A few weeks ago, around Labor Day, I was itching to get out of the office, away from the computer, away from automobile fumes that make me sick on the drive home and away from all the comforts of civilized living. I had also recently been inspired to take a trek to the Apostle Island National Lakeshore after I saw a stunning photograph from the area over the summer. When I looked further into it and realized the Apostle Islands were only 12 hours away by car, I couldn’t think of any reason not to go.
Over Labor Day weekend I drove up with friends to the Upper Manistee River Campground near Grayling, Michigan. I love camping with friends. I can’t exactly say that I left the “comforts” of home considering we ate like kings the whole weekend.
On Monday afternoon, my friends headed back to southeastern Michigan or Chicago and I drove north with campsite/hike recommendations and handwritten driving directions in hand. In all honesty, it was a sad experience to have to leave everybody and continue the outdoor adventure on my own. Normally, I have no problem being by myself, but an entire weekend of fun group activity – canoeing, shared meals, incredible laughter and delicious food cooked by other people really made me think twice about continuing to Apostle Islands alone.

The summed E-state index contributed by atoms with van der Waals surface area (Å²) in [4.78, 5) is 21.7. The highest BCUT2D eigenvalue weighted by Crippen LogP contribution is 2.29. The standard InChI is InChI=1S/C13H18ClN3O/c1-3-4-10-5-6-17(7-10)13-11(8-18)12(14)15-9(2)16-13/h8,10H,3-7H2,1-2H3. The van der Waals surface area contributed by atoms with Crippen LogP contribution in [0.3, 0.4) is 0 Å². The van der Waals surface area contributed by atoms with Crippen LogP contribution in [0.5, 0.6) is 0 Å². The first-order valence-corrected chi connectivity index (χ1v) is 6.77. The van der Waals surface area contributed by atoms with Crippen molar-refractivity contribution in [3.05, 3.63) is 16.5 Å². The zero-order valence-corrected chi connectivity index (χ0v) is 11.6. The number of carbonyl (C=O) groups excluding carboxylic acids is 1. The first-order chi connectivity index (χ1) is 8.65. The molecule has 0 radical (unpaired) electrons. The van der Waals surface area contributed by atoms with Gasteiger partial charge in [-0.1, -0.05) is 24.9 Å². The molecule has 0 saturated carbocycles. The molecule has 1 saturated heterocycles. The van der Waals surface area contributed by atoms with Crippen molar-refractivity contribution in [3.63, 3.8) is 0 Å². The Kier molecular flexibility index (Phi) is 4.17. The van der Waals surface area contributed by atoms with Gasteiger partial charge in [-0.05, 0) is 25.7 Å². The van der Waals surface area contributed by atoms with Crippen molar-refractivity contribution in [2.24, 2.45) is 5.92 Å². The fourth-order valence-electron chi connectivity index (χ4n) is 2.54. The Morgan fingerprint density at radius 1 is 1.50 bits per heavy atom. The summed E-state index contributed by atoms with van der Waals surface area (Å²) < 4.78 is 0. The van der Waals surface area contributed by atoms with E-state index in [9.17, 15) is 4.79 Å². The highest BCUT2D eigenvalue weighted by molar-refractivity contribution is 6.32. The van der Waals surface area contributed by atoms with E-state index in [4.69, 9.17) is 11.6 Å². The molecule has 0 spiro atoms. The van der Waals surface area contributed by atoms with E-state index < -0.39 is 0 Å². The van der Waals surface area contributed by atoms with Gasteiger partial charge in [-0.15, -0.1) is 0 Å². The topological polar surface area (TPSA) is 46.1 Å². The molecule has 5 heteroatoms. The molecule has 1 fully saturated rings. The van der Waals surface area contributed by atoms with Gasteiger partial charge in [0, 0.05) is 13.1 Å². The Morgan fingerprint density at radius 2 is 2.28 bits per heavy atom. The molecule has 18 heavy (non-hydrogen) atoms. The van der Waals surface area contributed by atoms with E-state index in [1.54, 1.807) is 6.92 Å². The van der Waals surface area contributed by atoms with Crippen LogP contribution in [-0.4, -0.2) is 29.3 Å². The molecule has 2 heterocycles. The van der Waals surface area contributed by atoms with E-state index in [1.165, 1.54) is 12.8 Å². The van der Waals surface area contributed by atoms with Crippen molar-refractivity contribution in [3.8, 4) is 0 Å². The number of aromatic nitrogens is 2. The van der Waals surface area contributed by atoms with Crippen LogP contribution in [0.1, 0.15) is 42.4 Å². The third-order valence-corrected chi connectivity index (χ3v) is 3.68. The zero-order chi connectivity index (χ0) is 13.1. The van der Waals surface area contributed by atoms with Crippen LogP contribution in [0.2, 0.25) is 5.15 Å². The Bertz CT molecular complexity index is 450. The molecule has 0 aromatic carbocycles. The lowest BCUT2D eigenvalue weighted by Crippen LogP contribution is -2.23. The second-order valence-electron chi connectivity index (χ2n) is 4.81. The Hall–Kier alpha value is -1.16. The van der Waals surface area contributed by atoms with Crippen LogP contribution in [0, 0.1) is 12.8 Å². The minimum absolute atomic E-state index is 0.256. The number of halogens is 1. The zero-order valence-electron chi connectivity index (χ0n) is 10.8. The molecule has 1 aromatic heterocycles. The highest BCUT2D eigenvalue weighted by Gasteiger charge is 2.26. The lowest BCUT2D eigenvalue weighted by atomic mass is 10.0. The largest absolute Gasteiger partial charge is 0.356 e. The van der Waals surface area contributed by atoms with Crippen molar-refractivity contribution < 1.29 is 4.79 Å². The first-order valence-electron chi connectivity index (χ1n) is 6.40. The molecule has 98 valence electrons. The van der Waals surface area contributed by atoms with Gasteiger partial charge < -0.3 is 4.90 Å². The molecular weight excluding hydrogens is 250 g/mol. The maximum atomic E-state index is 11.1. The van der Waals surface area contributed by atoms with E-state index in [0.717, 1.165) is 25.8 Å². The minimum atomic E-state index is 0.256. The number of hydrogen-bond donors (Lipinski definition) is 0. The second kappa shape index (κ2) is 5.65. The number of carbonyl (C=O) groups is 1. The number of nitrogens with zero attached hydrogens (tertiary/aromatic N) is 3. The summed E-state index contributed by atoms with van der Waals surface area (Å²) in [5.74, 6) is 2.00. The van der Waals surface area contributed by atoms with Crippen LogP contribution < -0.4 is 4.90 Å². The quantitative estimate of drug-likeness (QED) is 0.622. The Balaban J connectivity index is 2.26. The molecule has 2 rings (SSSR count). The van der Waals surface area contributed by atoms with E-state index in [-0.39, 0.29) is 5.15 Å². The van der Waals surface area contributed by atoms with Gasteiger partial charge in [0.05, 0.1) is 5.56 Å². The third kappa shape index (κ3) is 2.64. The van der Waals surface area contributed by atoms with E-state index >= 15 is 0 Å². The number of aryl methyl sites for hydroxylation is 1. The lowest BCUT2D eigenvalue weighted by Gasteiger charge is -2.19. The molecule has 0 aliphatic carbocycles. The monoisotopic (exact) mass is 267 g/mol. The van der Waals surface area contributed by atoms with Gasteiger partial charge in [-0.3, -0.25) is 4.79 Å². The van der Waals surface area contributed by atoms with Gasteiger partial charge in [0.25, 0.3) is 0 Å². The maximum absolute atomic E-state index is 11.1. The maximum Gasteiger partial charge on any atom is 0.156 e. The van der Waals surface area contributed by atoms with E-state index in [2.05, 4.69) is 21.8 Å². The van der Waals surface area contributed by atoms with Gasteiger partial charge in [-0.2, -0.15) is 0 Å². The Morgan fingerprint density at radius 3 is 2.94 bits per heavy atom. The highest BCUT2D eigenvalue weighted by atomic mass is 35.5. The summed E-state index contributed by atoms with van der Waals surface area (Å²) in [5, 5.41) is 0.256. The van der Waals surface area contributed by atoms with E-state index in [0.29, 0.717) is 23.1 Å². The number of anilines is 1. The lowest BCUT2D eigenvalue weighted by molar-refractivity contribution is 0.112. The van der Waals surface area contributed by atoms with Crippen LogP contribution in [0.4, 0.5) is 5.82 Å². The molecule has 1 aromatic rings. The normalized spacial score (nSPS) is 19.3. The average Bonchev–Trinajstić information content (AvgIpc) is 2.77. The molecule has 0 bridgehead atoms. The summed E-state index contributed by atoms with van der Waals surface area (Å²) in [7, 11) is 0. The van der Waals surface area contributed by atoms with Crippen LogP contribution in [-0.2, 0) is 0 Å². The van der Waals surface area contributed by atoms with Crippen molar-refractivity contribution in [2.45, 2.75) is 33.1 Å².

From Grayling to Bayfield, Wisconsin, the foot of the Apostle Islands, was still an eight-and-a-half hour drive. I had a week of free time. I could stretch this eight-hour drive over the course of a few days. Why not camp and hike at the Pictured Rocks National Lake Shore in between? My friend recommended the 12 Mile Beach campground and the North Country Trail there. North I went with a short detour to stop for a microbrew in Traverse City and ride north through the “Tunnel of Trees,” otherwise M-119.
I’m no morning person. In fact, I’m one of the worst sleepy-heads you’ll ever encounter. But camping momentarily changed that in me. I woke up naturally every morning around seven or eight a.m. Granted I was going to sleep every night shortly after sunset. With friends, it would be different. We would stay up late drinking, talking, finishing our scraps of food. I loved that too, but there is a time a place and while I was alone, I would put my eyes to rest when I willed it. And I loved it.
Although, traveling along would prove to be disadvantageous. When I arrived in Bayfield, Wisconsin, at the information center for the Apostle Islands, a National Park Service (NPS) employee told me all the things I didn’t want to hear about kayaking to the islands.
The Apostle Islands is a series of 21 islands and the shoreline leading to them at the very northernmost tip of Wisconsin. They are managed by the NPS. Coming there, I knew that the closest island to shore is three miles away. I knew that I would have to rent a sea-kayak and lug it myself to a let-in point. I was convinced that I’d have a grand adventure sleeping on islands inhabited by bears (I had my bear spray and bear bag), explore sea caves that the islands are known for and spend a few good days releasing my inner wild child.